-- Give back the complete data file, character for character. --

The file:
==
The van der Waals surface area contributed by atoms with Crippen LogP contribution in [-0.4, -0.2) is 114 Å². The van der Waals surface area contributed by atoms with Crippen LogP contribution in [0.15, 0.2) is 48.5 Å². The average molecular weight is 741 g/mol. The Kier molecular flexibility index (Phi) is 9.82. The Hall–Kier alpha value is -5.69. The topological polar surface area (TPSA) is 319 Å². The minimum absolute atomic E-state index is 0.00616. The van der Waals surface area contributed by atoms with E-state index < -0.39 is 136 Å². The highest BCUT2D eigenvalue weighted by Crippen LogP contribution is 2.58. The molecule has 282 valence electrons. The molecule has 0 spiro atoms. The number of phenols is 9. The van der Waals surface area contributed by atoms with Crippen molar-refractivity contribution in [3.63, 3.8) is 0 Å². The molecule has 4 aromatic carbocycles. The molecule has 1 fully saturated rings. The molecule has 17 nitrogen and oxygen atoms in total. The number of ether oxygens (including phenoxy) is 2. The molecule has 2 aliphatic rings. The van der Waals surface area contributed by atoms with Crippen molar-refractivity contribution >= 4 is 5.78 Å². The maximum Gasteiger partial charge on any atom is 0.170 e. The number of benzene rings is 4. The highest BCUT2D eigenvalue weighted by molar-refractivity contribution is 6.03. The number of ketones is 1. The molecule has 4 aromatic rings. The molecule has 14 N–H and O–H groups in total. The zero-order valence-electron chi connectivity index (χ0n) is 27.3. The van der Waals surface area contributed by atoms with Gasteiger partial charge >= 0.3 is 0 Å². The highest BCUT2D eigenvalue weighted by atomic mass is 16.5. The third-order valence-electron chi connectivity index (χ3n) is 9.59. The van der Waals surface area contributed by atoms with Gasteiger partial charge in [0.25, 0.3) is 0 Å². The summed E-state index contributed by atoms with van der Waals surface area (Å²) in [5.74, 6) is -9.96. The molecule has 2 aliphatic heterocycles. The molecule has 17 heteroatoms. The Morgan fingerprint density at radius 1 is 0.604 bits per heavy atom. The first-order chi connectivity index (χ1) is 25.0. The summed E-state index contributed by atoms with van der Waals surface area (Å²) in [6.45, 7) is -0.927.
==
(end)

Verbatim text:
The van der Waals surface area contributed by atoms with Crippen LogP contribution in [-0.4, -0.2) is 114 Å². The van der Waals surface area contributed by atoms with Crippen LogP contribution in [0.15, 0.2) is 48.5 Å². The average molecular weight is 741 g/mol. The Kier molecular flexibility index (Phi) is 9.82. The Hall–Kier alpha value is -5.69. The topological polar surface area (TPSA) is 319 Å². The minimum absolute atomic E-state index is 0.00616. The van der Waals surface area contributed by atoms with E-state index < -0.39 is 136 Å². The highest BCUT2D eigenvalue weighted by Crippen LogP contribution is 2.58. The molecule has 282 valence electrons. The molecule has 0 spiro atoms. The number of phenols is 9. The van der Waals surface area contributed by atoms with Crippen molar-refractivity contribution in [3.63, 3.8) is 0 Å². The molecule has 4 aromatic carbocycles. The molecule has 1 fully saturated rings. The molecule has 17 nitrogen and oxygen atoms in total. The number of ether oxygens (including phenoxy) is 2. The molecule has 2 aliphatic rings. The van der Waals surface area contributed by atoms with Crippen molar-refractivity contribution >= 4 is 5.78 Å². The maximum Gasteiger partial charge on any atom is 0.170 e. The number of benzene rings is 4. The highest BCUT2D eigenvalue weighted by molar-refractivity contribution is 6.03. The number of ketones is 1. The molecule has 4 aromatic rings. The molecule has 14 N–H and O–H groups in total. The zero-order valence-electron chi connectivity index (χ0n) is 27.3. The van der Waals surface area contributed by atoms with Gasteiger partial charge >= 0.3 is 0 Å². The highest BCUT2D eigenvalue weighted by atomic mass is 16.5. The third-order valence-electron chi connectivity index (χ3n) is 9.59. The van der Waals surface area contributed by atoms with Gasteiger partial charge in [0.25, 0.3) is 0 Å². The summed E-state index contributed by atoms with van der Waals surface area (Å²) in [5.74, 6) is -9.96. The molecule has 2 aliphatic heterocycles. The molecule has 17 heteroatoms. The Morgan fingerprint density at radius 1 is 0.604 bits per heavy atom. The first-order chi connectivity index (χ1) is 25.0. The summed E-state index contributed by atoms with van der Waals surface area (Å²) in [6.45, 7) is -0.927.